The Trump administration’s posture toward China is having profound consequences across Silicon Valley.
This is Silicon Valley in 2019 — a playground for foreign countries eager to fulfill their grand strategies.
Current Earth observation technologies are not accurate enough when it comes to monitoring carbon dioxide emissions, according to delegates at the EU’s space week in Helsinki. A new system set to launch in 2025 should change all that.
The EU’s Copernicus satellite system will get an upgrade in just over five years time, with a new model, Sentinel-7, dedicated to monitoring anthropogenic CO2 emissions. Three satellites are expected to orbit the earth 14 times a day.
Each satellite will be capable of viewing 250km of the earth’s surface during a pass, marking a significant improvement on the current crop of orbiters, the most advanced of which can only see 15km. The European Space Agency has already been in contact with potential manufacturers.
In accordance with article 48(2) of the EU Cybersecurity Act, the European Commission has requested ENISA to prepare a cybersecurity certification candidate scheme for cloud services, taking into account existing and relevant schemes and standards.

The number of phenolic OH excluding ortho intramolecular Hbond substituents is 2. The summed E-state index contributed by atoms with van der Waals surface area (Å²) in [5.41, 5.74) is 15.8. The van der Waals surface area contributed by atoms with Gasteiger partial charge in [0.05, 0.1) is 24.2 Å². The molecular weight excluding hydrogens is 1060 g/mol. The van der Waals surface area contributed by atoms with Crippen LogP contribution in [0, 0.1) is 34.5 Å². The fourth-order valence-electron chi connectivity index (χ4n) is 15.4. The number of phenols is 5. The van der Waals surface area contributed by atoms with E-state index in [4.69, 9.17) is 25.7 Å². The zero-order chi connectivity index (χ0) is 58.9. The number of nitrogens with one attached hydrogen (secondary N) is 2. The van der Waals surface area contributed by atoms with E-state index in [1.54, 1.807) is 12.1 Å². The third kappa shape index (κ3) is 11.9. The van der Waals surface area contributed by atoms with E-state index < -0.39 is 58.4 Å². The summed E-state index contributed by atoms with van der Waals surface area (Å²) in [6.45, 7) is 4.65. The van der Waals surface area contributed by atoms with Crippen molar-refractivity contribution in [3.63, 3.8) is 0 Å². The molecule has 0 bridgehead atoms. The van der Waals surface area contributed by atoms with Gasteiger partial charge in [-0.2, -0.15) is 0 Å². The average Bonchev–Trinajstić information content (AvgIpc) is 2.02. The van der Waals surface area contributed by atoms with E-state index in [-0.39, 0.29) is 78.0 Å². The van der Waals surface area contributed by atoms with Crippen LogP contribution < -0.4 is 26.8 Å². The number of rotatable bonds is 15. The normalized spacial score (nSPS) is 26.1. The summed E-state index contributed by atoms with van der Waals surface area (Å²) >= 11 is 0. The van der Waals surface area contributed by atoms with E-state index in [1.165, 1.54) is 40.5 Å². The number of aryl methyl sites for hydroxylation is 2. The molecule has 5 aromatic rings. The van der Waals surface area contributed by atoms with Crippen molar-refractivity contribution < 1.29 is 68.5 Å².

Cloud services provide important business opportunities for public administration and businesses. A single European cloud certification is critical for enabling the free flow of non-personal data, which allows for the unrestricted movement of data across borders and information systems within the EU.
The cybersecurity certification of cloud services will bring enhanced trust and legal certainty in the security of cross-border data processing, as acknowledged by the Free Flow of Data Regulation. Certified cloud services will reinforce the impact of this regulation helping the EU data economy to further contribute to GDP growth.